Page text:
OS and Apps

Running the software department is EMUI 13 based on Android 12. Again, there’s no GMS, it uses HMS with AppGallery to give you access to Android apps. After a few years, we kind of got used to not being able to access Google services via apps. However, the recent GBox workaround has revived our excitement as we were able to install and use Google apps. It’s not perfect, but it’s better than not having it at all.

The only thing that we didn’t like about this OS is that it pre-installs on the home screen tons of recommended apps in six different folders. The only way to disable them is to tap on the folder, tap on the gear icon on the upper right, tap on Manage recommendations, then disable the recommend toggles. Once disabled, you’ll now have to delete the folders.

We’re pretty sure that Huawei has a reason for doing this. Even AppGallery now has ads on the welcome screen. But it would be much more pleasant without the ads.

Performance and Benchmarks

Huawei has dumped its Kirin processor and is now using Qualcomm’s Snapdragon 8+ Gen1 chipset, along with 8GB of RAM and up to 512GB of storage. This is a strong configuration for a flagship and more than enough to handle all the tasks you throw at it, including games. Just check the benchmark scores below:

• AnTuTu v9 – 1,009,003
• AnTuTu Storage v9 – 66,535, 1663.2 MB/s (Seq. Read), 931.6 MB/s (Seq. Write)
• PC Mark – 12,399 (Work 3.0)
• 3D Mark – 2,728 (Wild Life Extreme)
• Geekbench 5 – 1,264 (Single-Core), 3,750 (Multi-Core), 6,486 (OpenCL)

Connectivity and Battery Life

The Mate 50 Pro has plenty of connectivity features, including dual SIM, WiFi 6, Bluetooth 5.2, a slew of GNSS, an IR blaster, and USB-C. If you’re already in the Huawei ecosystem or thinking of getting in, you can also take advantage of the Huawei Super Device feature which includes Multi-Device Galler, and Cross-Device Clipboard. This is probably the best ecosystem you can enjoy outside of Apple. What’s missing here, though, is 5G connectivity. Although, this is only a big deal if you really need 5G and 4G LTE sucks in your area.

Powering the Mate 50 Pro is a 4,700mAh battery, which is more than enough to last us a whole day going heavy on the cameras and light on games. PC Mark rated the battery life at 14 hours and 15 minutes, while our video loop test got us almost 19 hours of playback which is still good. Charging takes a little an hour with the 66W wired Huawei SuperCharge, but you can also take advantage of the 50W wireless Huawei SuperCharge if you have the wireless charger.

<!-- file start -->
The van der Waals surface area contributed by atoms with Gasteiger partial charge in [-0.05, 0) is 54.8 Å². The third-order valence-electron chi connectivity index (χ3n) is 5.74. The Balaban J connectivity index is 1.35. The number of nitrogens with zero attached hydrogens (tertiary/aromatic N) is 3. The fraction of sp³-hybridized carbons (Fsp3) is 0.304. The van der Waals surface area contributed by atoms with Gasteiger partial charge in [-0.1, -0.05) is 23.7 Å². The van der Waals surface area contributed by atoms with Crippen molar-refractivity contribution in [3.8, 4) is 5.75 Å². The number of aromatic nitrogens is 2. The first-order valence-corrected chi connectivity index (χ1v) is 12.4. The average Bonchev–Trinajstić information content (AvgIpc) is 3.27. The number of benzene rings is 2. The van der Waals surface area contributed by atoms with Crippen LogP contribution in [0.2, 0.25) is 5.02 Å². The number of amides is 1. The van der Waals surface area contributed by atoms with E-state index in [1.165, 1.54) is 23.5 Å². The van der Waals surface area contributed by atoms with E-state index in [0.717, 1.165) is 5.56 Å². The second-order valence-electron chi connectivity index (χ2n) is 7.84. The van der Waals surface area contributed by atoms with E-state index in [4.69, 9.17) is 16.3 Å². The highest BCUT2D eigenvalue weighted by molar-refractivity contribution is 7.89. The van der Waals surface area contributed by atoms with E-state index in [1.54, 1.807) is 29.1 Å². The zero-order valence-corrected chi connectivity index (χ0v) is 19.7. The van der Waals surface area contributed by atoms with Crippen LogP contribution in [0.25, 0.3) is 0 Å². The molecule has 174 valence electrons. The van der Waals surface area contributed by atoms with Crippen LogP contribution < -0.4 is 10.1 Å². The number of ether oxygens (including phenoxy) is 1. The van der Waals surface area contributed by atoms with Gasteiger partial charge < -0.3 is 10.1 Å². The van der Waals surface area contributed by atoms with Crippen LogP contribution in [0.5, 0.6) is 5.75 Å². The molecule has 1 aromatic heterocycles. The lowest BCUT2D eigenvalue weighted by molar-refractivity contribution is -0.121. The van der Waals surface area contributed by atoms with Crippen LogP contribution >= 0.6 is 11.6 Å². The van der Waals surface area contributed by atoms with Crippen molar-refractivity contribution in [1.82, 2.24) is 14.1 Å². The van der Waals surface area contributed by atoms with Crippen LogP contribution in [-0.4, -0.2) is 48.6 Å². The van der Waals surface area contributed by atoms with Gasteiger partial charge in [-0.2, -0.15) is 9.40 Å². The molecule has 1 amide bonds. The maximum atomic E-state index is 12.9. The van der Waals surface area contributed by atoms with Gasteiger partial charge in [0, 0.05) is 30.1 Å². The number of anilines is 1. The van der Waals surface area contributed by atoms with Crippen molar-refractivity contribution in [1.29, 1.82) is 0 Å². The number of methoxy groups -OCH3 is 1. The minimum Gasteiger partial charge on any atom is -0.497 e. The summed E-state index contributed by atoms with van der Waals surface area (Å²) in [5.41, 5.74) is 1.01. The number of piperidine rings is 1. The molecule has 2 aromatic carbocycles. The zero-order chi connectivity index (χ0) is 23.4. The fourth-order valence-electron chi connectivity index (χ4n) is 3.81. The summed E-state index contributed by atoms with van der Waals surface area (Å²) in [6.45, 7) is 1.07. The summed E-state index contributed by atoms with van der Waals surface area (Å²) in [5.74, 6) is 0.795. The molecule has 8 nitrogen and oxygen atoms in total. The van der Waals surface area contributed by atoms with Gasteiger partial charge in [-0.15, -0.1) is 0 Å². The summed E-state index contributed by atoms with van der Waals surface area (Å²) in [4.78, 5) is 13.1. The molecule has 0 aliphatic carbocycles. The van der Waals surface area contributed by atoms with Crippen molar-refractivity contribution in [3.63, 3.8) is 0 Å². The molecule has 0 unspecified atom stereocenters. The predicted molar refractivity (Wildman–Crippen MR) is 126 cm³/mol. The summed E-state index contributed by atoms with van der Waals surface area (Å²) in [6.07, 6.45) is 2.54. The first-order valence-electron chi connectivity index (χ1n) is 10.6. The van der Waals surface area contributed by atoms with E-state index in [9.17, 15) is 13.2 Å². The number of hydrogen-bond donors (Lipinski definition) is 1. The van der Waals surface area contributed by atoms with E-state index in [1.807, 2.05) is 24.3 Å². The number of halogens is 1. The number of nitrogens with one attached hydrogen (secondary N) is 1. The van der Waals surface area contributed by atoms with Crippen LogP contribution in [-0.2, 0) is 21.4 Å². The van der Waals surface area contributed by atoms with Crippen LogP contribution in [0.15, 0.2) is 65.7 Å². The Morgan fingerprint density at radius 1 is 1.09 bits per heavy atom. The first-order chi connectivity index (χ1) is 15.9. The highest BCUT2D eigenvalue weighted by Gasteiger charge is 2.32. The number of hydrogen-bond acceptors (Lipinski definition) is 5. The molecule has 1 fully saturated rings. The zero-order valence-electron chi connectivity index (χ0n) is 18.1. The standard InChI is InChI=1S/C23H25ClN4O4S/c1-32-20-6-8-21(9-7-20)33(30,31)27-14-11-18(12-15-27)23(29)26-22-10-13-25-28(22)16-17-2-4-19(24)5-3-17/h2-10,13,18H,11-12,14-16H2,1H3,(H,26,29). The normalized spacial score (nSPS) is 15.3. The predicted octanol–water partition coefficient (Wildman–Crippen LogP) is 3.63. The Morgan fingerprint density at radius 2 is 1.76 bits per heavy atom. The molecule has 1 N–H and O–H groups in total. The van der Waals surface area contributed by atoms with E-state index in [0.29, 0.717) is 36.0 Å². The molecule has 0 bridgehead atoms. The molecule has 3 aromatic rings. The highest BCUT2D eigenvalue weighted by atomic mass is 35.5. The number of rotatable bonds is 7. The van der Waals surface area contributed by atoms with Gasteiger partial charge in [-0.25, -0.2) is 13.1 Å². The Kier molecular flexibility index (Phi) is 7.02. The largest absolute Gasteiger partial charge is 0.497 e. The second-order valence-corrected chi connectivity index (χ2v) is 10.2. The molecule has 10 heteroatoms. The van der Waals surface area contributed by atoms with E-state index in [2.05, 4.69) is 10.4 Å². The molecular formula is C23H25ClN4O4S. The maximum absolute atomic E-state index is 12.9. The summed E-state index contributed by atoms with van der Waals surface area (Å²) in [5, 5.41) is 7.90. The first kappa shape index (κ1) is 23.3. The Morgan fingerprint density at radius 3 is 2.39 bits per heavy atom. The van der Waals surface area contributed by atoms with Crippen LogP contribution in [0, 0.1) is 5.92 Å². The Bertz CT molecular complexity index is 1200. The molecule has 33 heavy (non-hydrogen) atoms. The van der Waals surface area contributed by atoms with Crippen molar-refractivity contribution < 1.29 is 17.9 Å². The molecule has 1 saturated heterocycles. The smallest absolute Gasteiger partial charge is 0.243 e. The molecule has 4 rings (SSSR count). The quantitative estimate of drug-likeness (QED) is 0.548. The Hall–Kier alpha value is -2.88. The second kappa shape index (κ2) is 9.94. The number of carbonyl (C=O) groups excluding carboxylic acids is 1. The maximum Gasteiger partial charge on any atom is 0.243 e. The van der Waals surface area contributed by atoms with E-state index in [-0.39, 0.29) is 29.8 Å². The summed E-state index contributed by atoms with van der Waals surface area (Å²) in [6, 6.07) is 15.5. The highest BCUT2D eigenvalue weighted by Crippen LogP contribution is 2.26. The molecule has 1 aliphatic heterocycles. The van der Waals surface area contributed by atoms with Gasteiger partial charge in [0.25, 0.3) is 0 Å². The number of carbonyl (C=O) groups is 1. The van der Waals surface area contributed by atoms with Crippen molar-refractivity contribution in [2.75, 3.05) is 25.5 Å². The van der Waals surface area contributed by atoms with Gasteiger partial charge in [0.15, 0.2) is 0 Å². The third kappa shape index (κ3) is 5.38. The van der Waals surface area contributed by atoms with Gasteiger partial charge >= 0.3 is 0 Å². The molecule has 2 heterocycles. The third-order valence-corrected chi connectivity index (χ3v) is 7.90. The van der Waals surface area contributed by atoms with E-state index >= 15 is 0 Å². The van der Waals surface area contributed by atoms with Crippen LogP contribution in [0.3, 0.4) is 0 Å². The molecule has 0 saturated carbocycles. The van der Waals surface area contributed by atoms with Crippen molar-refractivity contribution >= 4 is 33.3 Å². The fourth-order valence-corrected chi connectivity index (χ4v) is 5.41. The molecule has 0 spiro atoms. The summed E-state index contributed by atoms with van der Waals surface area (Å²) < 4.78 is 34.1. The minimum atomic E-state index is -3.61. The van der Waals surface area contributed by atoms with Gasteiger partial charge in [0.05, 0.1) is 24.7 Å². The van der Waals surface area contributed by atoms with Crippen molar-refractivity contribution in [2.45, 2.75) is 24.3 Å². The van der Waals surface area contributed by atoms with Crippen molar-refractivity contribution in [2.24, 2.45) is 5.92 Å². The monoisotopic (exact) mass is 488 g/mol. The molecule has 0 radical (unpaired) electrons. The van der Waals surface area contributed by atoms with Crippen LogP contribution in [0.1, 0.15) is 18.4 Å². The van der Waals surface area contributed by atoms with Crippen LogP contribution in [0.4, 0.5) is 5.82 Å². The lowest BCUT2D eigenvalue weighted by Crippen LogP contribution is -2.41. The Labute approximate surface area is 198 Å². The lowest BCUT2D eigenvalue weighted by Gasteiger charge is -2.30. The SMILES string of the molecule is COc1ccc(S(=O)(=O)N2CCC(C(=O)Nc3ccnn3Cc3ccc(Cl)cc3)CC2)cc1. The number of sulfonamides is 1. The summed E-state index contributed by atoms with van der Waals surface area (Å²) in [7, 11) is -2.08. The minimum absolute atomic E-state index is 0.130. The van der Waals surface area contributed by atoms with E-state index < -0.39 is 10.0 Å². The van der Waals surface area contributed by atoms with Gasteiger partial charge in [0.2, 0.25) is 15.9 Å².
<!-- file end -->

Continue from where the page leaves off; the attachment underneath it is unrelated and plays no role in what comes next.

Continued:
The Huawei Mate 50 Pro has significant improvements over the Mate 40 Pro with its higher refresh rate, better chipset, improved cameras, and bigger battery life. However, the Mate 40 Pro that launched in the Philippines has 5G, which the newer Mate 50 Pro doesn’t. We’d hold on to the older model if 5G is a huge requirement, otherwise, upgrading to the Mate 50 Pro is still worth it. You’ll enjoy better performance, the best cameras in a smartphone, and longer battery life.

The pricing of the Mate 50 Pro is yet to be announced. Stay tuned for the launch on November 18.

Huawei Mate 50 Pro specs:
6.74-inch (2616 x 1212) OLED display
120Hz refresh rate, 300Hz touch sampling rate, 1440Hz PWM dimming
Kunlun Glass
Qualcomm Snapdragon 8+ Gen1 4G SoC
Adreno 730 GPU
256GB, 512GB storage
NM Card support
Triple-rear XMAGE cameras:
• 50MP F1.4-F4.0 main
• 13MP F2.2 ultra-wide
• 64MP F3.5 telephoto, OIS
13MP F2.4 ultra-wide front camera + 3D Depth Sensing
WiFi 6
Bluetooth 5.2
IR blaster
Fingerprint scanner
3D Face Recognition
USB 3.1 Type-C
IP68 dust and water resistance
4,700mAh battery w/ 66W fast charging, 50W wireless fast charging
162.1 x 75.5 x 8.5 mm
209 g (Glass), 205 g (Vegan Leather)
Black, Silver, Orange

Subscribe to Blog via Email

Enter your email address to subscribe to this blog and receive notifications of new posts by email.

Join 1,072 other subscribers

Leave a Reply

Your email address will not be published. Required fields are marked *